London: High vitamin C concentrations in the blood from the intake of fruit and vegetables are associated with a reduced risk of cardiovascular disease and early death, a new large-scale study has found.
Researchers from the University of Copenhagen and Herlev and Gentofte Hospital in Denmark studied data from 100,000 Danes and their intake of fruit and vegetables as well as their DNA.
"We can see that those with the highest intake of fruit and vegetables have a 15 per cent lower risk of developing cardiovascular disease and a 20 per cent lower risk of early death compared with those who very rarely eat fruit and vegetables," said Camilla Kobylecki, a medical doctor and PhD student at the Department of Clinical Biochemistry, Herlev and Gentofte Hospital.
"At the same time, we can see that the reduced risk is related to high vitamin C concentrations in the blood from the fruit and vegetables," Kobylecki said.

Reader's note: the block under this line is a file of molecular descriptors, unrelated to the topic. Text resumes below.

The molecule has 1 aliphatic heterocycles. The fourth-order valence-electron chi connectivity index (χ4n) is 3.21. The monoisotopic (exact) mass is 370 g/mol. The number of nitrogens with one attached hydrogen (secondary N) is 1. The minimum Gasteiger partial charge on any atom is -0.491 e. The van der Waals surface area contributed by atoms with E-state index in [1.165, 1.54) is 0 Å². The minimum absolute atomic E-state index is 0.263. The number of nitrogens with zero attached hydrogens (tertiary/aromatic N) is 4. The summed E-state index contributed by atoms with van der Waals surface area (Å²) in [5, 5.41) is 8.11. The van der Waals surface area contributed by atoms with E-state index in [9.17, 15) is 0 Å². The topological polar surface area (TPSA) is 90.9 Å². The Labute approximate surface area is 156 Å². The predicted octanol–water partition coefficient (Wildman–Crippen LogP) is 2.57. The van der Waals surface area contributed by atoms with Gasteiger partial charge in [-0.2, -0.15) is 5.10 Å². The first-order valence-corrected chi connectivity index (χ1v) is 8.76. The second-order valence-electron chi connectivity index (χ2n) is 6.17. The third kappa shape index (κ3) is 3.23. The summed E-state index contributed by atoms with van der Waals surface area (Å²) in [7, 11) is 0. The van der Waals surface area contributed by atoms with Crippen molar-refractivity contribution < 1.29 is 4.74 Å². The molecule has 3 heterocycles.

Vitamin C is a potent antioxidant which protects cells and biological molecules from the damage which causes many diseases, including cardiovascular disease.
The human body is not able to produce vitamin C, which means that we must get the vitamin from our diet.
"Eating a lot of fruit and vegetables is a natural way of increasing vitamin C blood levels, which in the long term may contribute to reducing the risk of cardiovascular disease and early death," said Borge Nordestgaard, a clinical professor at the Faculty of Health and Medical Sciences, University of Copenhagen, and a consultant at Herlev and Gentofte Hospital.
"You can get vitamin C supplements, but it is a good idea to get your vitamin C by eating a healthy diet, which will at the same time help you to develop a healthier lifestyle in the long term, for the general benefit of your health," said Nordestgaard.
The study has just been published in the American Journal of Clinical Nutrition.